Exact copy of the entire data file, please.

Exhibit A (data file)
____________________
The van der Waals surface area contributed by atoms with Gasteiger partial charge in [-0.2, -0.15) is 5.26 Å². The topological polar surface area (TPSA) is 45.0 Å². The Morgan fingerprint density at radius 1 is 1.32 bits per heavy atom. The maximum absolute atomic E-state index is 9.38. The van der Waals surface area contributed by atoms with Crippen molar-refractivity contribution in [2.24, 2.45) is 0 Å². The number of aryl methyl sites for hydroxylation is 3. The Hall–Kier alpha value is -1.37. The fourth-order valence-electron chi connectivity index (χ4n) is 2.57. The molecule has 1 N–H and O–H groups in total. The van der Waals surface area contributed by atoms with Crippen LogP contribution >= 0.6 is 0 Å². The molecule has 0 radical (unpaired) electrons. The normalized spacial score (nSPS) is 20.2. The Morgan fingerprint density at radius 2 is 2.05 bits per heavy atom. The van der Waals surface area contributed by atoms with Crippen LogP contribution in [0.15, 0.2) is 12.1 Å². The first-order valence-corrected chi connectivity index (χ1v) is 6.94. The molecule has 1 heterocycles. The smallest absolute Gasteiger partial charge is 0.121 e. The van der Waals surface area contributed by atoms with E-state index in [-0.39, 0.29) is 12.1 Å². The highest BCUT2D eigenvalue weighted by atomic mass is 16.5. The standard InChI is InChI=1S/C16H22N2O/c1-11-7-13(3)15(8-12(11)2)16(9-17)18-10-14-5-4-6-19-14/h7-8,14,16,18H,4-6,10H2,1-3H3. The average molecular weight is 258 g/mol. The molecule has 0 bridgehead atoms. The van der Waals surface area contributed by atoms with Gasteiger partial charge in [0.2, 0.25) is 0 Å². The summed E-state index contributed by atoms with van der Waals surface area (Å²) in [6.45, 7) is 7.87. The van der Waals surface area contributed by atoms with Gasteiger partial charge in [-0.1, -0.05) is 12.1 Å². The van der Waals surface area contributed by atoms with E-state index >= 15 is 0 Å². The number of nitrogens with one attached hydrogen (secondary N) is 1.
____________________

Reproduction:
The van der Waals surface area contributed by atoms with Gasteiger partial charge in [-0.2, -0.15) is 5.26 Å². The topological polar surface area (TPSA) is 45.0 Å². The Morgan fingerprint density at radius 1 is 1.32 bits per heavy atom. The maximum absolute atomic E-state index is 9.38. The van der Waals surface area contributed by atoms with Crippen molar-refractivity contribution in [2.24, 2.45) is 0 Å². The number of aryl methyl sites for hydroxylation is 3. The Hall–Kier alpha value is -1.37. The fourth-order valence-electron chi connectivity index (χ4n) is 2.57. The molecule has 1 N–H and O–H groups in total. The van der Waals surface area contributed by atoms with Crippen LogP contribution >= 0.6 is 0 Å². The molecule has 0 radical (unpaired) electrons. The normalized spacial score (nSPS) is 20.2. The Morgan fingerprint density at radius 2 is 2.05 bits per heavy atom. The van der Waals surface area contributed by atoms with Crippen LogP contribution in [0.15, 0.2) is 12.1 Å². The first-order valence-corrected chi connectivity index (χ1v) is 6.94. The molecule has 1 heterocycles. The smallest absolute Gasteiger partial charge is 0.121 e. The van der Waals surface area contributed by atoms with E-state index in [-0.39, 0.29) is 12.1 Å². The highest BCUT2D eigenvalue weighted by atomic mass is 16.5. The standard InChI is InChI=1S/C16H22N2O/c1-11-7-13(3)15(8-12(11)2)16(9-17)18-10-14-5-4-6-19-14/h7-8,14,16,18H,4-6,10H2,1-3H3. The average molecular weight is 258 g/mol. The molecule has 0 bridgehead atoms. The van der Waals surface area contributed by atoms with Gasteiger partial charge in [0.2, 0.25) is 0 Å². The summed E-state index contributed by atoms with van der Waals surface area (Å²) in [6.45, 7) is 7.87. The van der Waals surface area contributed by atoms with Gasteiger partial charge in [-0.1, -0.05) is 12.1 Å². The van der Waals surface area contributed by atoms with E-state index >= 15 is 0 Å². The number of nitrogens with one attached hydrogen (secondary N) is 1.